Chobe National Park is a nature reserve situated in the Northern part of Botswana. It covers an area of 11,700km². Originally the region of Chobe National Park was inhabited by Basarwa people or San bushmen. These were hunter gatherers who left interesting rock paintings in different parts of the park. Much of the Chobe National Park is covered by savannah. During rainy season it blossoms with flowers, wetlands appear as rivers and lakes swell. During the dry season, however, the savannah turns less inviting. The grass turns yellow, desert overtakes large portion of the park and many animals gather close to water sources.
Chobe National Park was founded in 1967, although
the first protected area, albeit significantly smaller in size, was
created here in 1931. It is located in the north-east of the
country, at the north-eastern outskirts of the Kalahari desert, in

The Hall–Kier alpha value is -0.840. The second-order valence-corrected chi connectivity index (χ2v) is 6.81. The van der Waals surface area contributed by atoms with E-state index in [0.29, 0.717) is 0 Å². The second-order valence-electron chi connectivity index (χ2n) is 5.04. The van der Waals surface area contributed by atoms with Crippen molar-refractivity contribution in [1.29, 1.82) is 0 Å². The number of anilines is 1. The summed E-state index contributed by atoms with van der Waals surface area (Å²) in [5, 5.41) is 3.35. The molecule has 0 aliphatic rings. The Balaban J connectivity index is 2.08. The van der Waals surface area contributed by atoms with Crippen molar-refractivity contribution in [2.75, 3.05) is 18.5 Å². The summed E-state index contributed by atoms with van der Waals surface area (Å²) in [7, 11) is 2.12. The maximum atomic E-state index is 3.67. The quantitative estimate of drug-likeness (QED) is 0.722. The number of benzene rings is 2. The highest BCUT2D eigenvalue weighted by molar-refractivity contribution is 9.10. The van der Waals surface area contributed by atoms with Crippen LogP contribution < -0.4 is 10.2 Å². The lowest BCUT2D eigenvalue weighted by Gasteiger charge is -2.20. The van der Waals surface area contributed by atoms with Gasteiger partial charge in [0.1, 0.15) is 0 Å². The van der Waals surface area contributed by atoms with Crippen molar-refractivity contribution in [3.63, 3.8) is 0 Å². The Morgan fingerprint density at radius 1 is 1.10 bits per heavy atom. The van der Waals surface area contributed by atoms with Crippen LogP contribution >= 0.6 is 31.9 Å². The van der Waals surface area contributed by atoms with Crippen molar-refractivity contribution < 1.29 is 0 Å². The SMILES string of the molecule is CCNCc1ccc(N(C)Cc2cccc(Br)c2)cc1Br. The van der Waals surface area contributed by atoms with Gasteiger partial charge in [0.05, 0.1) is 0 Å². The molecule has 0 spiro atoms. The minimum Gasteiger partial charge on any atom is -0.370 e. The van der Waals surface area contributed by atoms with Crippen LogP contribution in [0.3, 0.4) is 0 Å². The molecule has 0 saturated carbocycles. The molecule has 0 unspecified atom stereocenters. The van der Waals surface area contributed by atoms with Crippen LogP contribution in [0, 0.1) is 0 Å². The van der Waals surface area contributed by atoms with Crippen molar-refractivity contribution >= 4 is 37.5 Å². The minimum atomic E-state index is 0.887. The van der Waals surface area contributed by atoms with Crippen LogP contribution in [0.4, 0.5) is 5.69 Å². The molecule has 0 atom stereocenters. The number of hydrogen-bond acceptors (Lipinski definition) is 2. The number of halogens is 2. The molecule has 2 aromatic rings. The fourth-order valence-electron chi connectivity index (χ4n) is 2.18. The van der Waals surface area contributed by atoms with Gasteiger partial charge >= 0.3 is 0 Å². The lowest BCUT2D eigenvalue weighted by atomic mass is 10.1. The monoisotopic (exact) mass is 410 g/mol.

the basin of the Gwando River, which is called Chobe below the
The park is one of the largest places of concentration of wild animals both on the African continent and around the world. There are more than 400 species of birds, one of the largest populations of the African elephant (it is estimated that more than 50,000 individuals) and several dozen species of other large mammals.
At the moment, the park is divided into 4 ecosystems:
The Serondela Zone is the bank of the Chobe River, it is located in the northeast of the park.
Savuti swamps are located on the western side of the park.
Lignanti Marshes are located in the northeastern part of the park.
Between the swamps of Lignyanti and Savuti there are inland areas - a zone of plains and forests, which is hardly visited.
Since 2011, the park has been part of the Kavango-Zambezi Transboundary Reserve.